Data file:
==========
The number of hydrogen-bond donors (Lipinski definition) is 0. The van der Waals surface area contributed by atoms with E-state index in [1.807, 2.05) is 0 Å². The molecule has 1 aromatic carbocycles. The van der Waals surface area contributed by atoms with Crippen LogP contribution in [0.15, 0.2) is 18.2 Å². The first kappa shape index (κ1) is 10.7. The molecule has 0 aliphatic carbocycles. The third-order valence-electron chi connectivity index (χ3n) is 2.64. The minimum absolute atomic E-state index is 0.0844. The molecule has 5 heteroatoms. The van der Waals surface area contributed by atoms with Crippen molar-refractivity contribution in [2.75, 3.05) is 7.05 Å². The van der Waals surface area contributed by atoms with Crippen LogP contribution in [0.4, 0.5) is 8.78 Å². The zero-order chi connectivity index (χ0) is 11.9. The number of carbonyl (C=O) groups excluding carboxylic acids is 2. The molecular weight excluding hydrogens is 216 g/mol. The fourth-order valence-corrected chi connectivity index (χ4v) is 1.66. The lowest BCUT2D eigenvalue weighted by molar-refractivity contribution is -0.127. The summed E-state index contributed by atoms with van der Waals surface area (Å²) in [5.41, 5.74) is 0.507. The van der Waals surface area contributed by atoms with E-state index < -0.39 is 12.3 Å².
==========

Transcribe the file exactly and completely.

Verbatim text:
The number of hydrogen-bond donors (Lipinski definition) is 0. The van der Waals surface area contributed by atoms with E-state index in [1.807, 2.05) is 0 Å². The molecule has 1 aromatic carbocycles. The van der Waals surface area contributed by atoms with Crippen LogP contribution in [0.15, 0.2) is 18.2 Å². The first kappa shape index (κ1) is 10.7. The molecule has 0 aliphatic carbocycles. The third-order valence-electron chi connectivity index (χ3n) is 2.64. The minimum absolute atomic E-state index is 0.0844. The molecule has 5 heteroatoms. The van der Waals surface area contributed by atoms with Crippen molar-refractivity contribution in [2.75, 3.05) is 7.05 Å². The van der Waals surface area contributed by atoms with Crippen LogP contribution in [0.4, 0.5) is 8.78 Å². The zero-order chi connectivity index (χ0) is 11.9. The number of carbonyl (C=O) groups excluding carboxylic acids is 2. The molecular weight excluding hydrogens is 216 g/mol. The fourth-order valence-corrected chi connectivity index (χ4v) is 1.66. The lowest BCUT2D eigenvalue weighted by molar-refractivity contribution is -0.127. The summed E-state index contributed by atoms with van der Waals surface area (Å²) in [5.41, 5.74) is 0.507. The van der Waals surface area contributed by atoms with E-state index < -0.39 is 12.3 Å².